The creator of OxyContin has asked a Wyoming judge to dismiss the Equality State’s lawsuit against the pharmaceutical company, claiming that the federal Food and Drug Administration’s previous findings invalidate the state’s legal challenge.
In October, Wyoming’s Attorney General’s Office announced it had filed suit against Purdue Pharma, the drug company most publicly associated with the opioid crisis, in Laramie County Circuit Court. In its lawsuit, the state claimed Purdue effectively used deceptive practices to market opioids in Wyoming, selling 16 million pills here between 2001 and 2017.
In its 115-page lawsuit, the state alleges that Purdue was deceptive in its marketing and that it worked to broaden the pool of patients who physicians deemed eligible for an opioid prescription. Further, the state claims that Purdue “overstated the benefits of chronic opioid treatment while downplaying its serious risks.”
In response, Purdue — through its Cheyenne attorneys, Richard Mincer and Erin Berry — alleges that the Food and Drug Administration had approved the use of opioids for treating chronic pain.
“First, as a matter of law Purdue’s statements are not false or misleading,” Purdue’s attorneys wrote in the company’s request that the case be dismissed. “The medications at issue are FDA-approved to treat chronic non-cancer pain, so any statements that are consistent with that approval cannot be deceptive or fraudulent as a matter of law.”
Purdue’s lawyers note that the FDA has “exclusive authority to determine whether a prescription is ‘safe and effective’” and they claim that Wyoming is attempting to undermine the FDA’s authority.
“The State bases all claims on the theory that it was a violation of Wyoming law for Purdue to promote opioids for a use specifically approved by the FDA — long term treatment of chronic non-cancer pain,” Purdue’s attorney’s wrote. “But statements that generally comport with FDA-approved labeling are not misleading as a matter of law.”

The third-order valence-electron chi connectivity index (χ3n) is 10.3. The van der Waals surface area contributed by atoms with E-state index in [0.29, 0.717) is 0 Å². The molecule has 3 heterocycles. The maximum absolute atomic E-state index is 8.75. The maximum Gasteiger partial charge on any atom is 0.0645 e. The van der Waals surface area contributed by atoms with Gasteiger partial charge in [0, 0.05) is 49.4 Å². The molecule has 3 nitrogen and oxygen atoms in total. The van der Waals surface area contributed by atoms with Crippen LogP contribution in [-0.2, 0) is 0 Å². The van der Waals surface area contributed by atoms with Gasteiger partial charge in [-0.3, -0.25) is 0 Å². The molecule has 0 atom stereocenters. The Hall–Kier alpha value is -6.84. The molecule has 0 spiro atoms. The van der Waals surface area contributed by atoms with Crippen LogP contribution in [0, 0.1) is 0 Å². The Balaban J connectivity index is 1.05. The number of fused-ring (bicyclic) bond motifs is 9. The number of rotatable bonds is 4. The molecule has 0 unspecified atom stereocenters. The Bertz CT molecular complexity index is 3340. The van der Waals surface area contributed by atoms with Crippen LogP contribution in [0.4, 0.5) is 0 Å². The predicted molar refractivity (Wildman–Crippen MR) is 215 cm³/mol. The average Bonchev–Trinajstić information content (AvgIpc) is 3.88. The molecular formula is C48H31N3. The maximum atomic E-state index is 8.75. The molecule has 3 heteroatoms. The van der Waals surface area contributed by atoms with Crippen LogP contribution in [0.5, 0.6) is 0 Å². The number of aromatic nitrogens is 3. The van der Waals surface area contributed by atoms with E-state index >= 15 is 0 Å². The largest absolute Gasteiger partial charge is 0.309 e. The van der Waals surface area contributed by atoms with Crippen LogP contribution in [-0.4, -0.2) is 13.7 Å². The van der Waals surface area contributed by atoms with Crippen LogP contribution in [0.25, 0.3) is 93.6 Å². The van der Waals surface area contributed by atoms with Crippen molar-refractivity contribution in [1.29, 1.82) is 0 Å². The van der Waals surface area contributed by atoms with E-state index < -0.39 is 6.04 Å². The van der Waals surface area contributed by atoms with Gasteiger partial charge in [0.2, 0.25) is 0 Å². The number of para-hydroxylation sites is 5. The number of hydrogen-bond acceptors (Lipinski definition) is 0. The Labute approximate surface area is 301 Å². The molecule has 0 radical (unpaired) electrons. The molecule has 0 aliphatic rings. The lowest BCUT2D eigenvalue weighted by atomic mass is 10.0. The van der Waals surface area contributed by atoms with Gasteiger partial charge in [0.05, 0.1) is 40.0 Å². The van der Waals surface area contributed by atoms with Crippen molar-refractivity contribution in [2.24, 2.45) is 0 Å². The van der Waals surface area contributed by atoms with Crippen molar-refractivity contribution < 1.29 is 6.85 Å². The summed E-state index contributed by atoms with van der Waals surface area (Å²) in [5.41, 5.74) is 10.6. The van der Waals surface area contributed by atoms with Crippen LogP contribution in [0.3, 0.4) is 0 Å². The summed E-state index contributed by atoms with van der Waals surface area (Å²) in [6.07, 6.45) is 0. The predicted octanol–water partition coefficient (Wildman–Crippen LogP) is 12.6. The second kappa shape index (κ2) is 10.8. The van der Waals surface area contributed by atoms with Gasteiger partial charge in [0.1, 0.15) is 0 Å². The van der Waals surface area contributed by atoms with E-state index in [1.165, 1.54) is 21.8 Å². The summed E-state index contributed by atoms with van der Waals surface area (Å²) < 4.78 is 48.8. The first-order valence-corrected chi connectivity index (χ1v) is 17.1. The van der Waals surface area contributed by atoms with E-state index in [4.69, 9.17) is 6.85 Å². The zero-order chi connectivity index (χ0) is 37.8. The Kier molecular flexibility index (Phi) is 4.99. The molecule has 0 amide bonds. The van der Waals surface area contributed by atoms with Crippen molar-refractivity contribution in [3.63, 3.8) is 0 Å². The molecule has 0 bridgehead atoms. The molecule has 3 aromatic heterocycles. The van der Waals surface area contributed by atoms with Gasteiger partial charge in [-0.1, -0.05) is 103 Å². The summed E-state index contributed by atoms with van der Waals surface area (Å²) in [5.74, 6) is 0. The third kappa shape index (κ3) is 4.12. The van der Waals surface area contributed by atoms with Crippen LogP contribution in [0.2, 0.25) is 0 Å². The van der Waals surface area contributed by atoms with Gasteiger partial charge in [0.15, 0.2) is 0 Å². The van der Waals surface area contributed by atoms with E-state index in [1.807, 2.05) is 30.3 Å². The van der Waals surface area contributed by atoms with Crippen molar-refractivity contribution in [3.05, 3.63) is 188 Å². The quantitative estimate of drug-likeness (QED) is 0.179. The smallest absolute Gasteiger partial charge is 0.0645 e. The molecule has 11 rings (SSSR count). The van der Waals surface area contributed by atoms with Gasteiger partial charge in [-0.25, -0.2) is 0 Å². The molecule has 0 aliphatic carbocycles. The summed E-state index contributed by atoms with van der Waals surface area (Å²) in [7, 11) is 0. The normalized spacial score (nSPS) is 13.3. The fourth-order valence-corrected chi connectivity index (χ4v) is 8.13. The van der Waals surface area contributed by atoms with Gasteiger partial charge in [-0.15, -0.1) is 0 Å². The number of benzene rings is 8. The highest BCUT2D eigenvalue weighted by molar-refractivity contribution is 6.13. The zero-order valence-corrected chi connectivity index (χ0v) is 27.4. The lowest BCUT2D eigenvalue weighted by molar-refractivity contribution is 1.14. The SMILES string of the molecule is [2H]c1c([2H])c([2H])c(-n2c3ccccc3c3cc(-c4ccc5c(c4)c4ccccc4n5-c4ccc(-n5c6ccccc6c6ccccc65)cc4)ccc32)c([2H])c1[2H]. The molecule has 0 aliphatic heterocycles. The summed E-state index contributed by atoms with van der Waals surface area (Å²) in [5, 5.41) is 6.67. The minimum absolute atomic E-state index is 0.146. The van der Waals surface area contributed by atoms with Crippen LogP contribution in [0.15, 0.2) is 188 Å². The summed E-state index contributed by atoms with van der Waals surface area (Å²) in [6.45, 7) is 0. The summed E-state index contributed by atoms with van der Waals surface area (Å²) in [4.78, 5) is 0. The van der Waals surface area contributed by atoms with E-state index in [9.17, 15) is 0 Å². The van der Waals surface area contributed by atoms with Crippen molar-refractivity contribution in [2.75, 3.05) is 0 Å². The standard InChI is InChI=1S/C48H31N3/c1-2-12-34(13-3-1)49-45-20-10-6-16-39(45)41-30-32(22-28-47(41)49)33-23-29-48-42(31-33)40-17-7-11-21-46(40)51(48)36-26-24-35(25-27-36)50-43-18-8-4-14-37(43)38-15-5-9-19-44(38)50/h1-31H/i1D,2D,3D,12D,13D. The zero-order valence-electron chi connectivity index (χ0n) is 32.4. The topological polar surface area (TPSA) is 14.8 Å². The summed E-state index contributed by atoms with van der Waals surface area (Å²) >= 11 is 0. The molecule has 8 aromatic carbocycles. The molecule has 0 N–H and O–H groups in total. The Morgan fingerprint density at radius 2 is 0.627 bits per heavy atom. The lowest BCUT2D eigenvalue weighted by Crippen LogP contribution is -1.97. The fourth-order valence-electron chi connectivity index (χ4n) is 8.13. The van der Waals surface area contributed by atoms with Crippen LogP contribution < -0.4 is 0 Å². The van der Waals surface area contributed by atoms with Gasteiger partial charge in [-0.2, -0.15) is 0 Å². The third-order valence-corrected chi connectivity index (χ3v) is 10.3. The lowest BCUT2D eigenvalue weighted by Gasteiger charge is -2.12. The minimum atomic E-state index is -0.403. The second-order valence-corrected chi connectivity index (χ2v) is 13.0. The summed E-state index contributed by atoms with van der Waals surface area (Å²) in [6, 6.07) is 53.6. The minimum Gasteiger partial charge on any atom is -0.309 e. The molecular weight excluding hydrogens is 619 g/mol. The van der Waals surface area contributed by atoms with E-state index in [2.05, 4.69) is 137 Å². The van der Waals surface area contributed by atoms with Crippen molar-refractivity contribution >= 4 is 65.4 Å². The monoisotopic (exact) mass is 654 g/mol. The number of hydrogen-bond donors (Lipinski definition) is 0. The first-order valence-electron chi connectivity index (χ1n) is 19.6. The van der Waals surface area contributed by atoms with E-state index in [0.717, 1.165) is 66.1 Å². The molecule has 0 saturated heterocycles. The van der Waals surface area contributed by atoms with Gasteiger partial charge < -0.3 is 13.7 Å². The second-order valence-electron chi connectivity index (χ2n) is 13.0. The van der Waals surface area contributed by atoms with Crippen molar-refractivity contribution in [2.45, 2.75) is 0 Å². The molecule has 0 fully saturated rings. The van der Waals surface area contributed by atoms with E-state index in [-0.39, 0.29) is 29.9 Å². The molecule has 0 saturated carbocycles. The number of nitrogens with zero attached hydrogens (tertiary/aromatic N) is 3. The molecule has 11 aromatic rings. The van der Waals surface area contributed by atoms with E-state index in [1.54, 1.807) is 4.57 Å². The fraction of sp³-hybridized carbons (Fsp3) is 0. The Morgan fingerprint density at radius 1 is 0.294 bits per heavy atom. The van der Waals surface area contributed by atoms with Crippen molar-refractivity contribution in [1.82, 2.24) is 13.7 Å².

State Attorney General Peter Michael declined to comment Wednesday, citing his office’s “preparation of legal pleadings.” He told the Star-Tribune last spring, months before the state filed suit, that his office was working with other states to investigate opioid manufacturers.
His office’s lawsuit spends considerable time laying out the strategies Purdue deployed to ultimately sell more OxyContin in Wyoming, strategies that the suit claims were misleading and deceptive. The complaint ticks off sales calls, lunches and promotional tools used to make Wyoming physicians more comfortable with prescribing the drug and Wyoming residents more likely to be aware of and interested in OxyContin.
The strategy apparently worked: The suit claims OxyContin sales here jumped 800 percent between 1998 and 2004, and again increased 700 percent from 2006 to 2016.
Nationwide, OxyContin makes up about 30 percent of the painkiller market, according to The Week. It earned Purdue $1.8 billion in 2017 alone.
Wyoming’s suit claims that Purdue has made $35 billion in total sales of opioids. In Wyoming, Purdue dispatched a sales force that “logged more than 21 thousand sales calls to at least 453 different healthcare professionals” here.
The suit came months after Carbon County sued a number of opioid manufacturers, including Purdue. Before that, the Northern Arapaho Tribe sued several manufacturers. A number of other states, including Montana, have filed similar lawsuits, and counties in Idaho, Colorado and Nebraska have all taken legal action against pharmaceutical companies tied to opioids’ spread.
Between 1999 and 2016, more than 350,000 people died nationwide from overdoses that included opioids, according to the lawsuit. Wyoming has avoided the worst of the epidemic, which has laid waste to rural communities elsewhere in the U.S. Still, the suit alleges that “substance abuse treatment admissions for both heroin and non-heroin opiates increased by 345% between 2005 and 2017.” Overdose deaths related to the drugs have more than quintupled since 2003.
“More importantly, Defendants’ deceptive promotional practices have destroyed lives and devastated Wyoming families who have lost loved ones to the crisis,” the state wrote in its initial court filing.